[35]   In the instant case we find that the Rendlemans' complaint seeks consequential damages directly related to the damage caused by the trespass. "A trespass is an invasion in the exclusive possession and physical condition of land." Millers Mutual Insurance Ass'n of Illinois, 282 Ill. App. 3d at 139, 668 N.E.2d at 230. Depending upon the nature of the trespass, it can be said to be 'purely an injury to land.' " Millers Mutual Insurance Ass'n of Illinois, 282 Ill. App. 3d at 140, 668 N.E.2d at 231 (quoting Reed v. Peoria & Oquawka R.R. Co., 18 Ill. 403, 404 (1857)). Here, the destruction of the Rendlemans' property caused by the building of levees can be considered a pure injury to land. Additionally, the Rendlemans' complaint alleges that they have been dispossessed of their property. Because we find that the complaint does not seek solely economic damages, we have no need to consider State Farm's argument that the instant case does not come within one of the exceptions recognized under Moorman Manufacturing Co.

[36]   In the Illinois Supreme Court case In re Chicago Flood Litigation, 176 Ill. 2d 179, 680 N.E.2d 265 (1997), we find further support for our opinion that the Rendlemans' complaint seeks consequential damages. There, one issue raised was whether the Moorman doctrine applied to the plaintiffs' nuisance claims, brought as a result of the flooding of the tunnel beneath the Chicago River. The trial court distinguished between those cases which involved injury to persons or property and those which involved only economic loss, dismissing the latter under Moorman Manufacturing Co. The appellate court reversed the dismissals, holding that Moorman Manufacturing Co. did not apply to the tort of nuisance. The Illinois Supreme Court reversed, upholding the trial court's decision that the economic loss doctrine does apply to nuisance cases.

[37]   The court then went on to point out that a recovery in tort was permissible for the consequential damages but not for the solely economic losses. Citing to its earlier decision in Schatz v. Abbott Laboratories, Inc., 51 Ill. 2d 143, 281 N.E.2d 323 (1972), the court stated, "A plaintiff in a private nuisance action may recover all consequential damages flowing from the injury to the use and enjoyment of his or her person or property." In re Chicago Flood Litigation, 176 Ill. 2d at 207, 680 N.E.2d at 279. The Schatz case involved noxious odors emanating from a manufacturing plant. Nearby homeowners, as well as the owners of a nearby movie theatre, brought a suit alleging a nuisance. The homeowners claimed a loss in the use and enjoyment of their homes, and the theatre owners claimed a loss of profits. The trial court found in favor of the homeowners and the theatre owners. The appellate court reversed in part the homeowners' judgment and reversed outright the theatre owners' judgment. The Illinois Supreme Court reversed the appellate court and affirmed the trial court's judgments for consequential damages. Schatz, 51 Ill. 2d at 149, 281 N.E.2d at 326.

[38]   Construing the policy and complaint liberally and resolving all doubts in favor of the insured, we conclude that the allegations of the underlying complaint are potentially within the coverage under the policy.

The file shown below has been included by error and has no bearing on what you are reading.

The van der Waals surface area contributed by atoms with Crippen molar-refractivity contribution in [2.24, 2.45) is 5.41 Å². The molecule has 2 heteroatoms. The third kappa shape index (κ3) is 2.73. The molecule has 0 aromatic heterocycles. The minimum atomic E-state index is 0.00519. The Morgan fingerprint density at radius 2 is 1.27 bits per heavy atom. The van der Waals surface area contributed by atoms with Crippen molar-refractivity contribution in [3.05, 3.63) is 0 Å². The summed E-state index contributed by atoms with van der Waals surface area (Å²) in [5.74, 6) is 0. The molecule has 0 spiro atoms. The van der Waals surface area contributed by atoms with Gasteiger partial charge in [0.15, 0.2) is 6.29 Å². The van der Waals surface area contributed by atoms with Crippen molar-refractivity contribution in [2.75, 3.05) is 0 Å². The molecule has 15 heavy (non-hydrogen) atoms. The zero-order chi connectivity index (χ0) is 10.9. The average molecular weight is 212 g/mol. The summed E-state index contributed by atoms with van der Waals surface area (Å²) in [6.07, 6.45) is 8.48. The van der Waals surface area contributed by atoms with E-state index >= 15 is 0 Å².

[39]   Damages

[40]   We find no merit in State Farm's contention that the underlying complaint does not allege property damage that comes within the policy's definition. The policy states: " '[P]roperty damage' means physical damage to or destruction of tangible property, including loss of use of this property. Theft or conversion of property by any insured is not property damage." In count I of the underlying complaint there is no allegation of theft or conversion. Count I of the underlying complaint does allege that Lyons' actions interfere with the Rendlemans' "actual possessory rights" in their property. A more clear statement of a "loss of use" could not be made without using the exact policy language. See In re Chicago Flood Litigation, 176 Ill. 2d at 207, 680 N.E.2d at 279.

[41]   Additionally, the prayer for damages seeks "to remove that part of the levees that protrude [sic] onto Plaintiffs' Property and such other relief as this Court deems proper." Essentially, the Rendlemans are seeking to restore the property to its original condition, i.e., undo the damage done to the property from the construction of the levees. This appears to fit well within the policy's definition of property damage-"physical damage to or destruction of tangible property."

[42]   Exclusionary Clause

[43]   State Farm next contends that any potential coverage based on the allegations of the underlying complaint is precluded by the policy clause excluding coverage for "bodily injury or property damage which is either expected or intended by the insured." Our determination of the applicability of the exclusionary clause is controlled by the same liberal standard we apply to determine an insurer's duty to defend. Wilkin Insulation Co., 144 Ill. 2d at 78, 578 N.E.2d at 933.

[44]   Additionally, we essentially find no difference between the arguments found here and the earlier arguments that the allegations did not describe an occurrence because the levees are the natural and ordinary consequence of Lyons' alleged conduct. Therefore, we apply the same law with the same outcome-the allegations are potentially within the coverage. See Aetna Casualty & Surety Co. v. O'Rourke Bros., Inc., 333 Ill. App. 3d 871, 879, 776 N.E.2d 588, 595-96 (2002).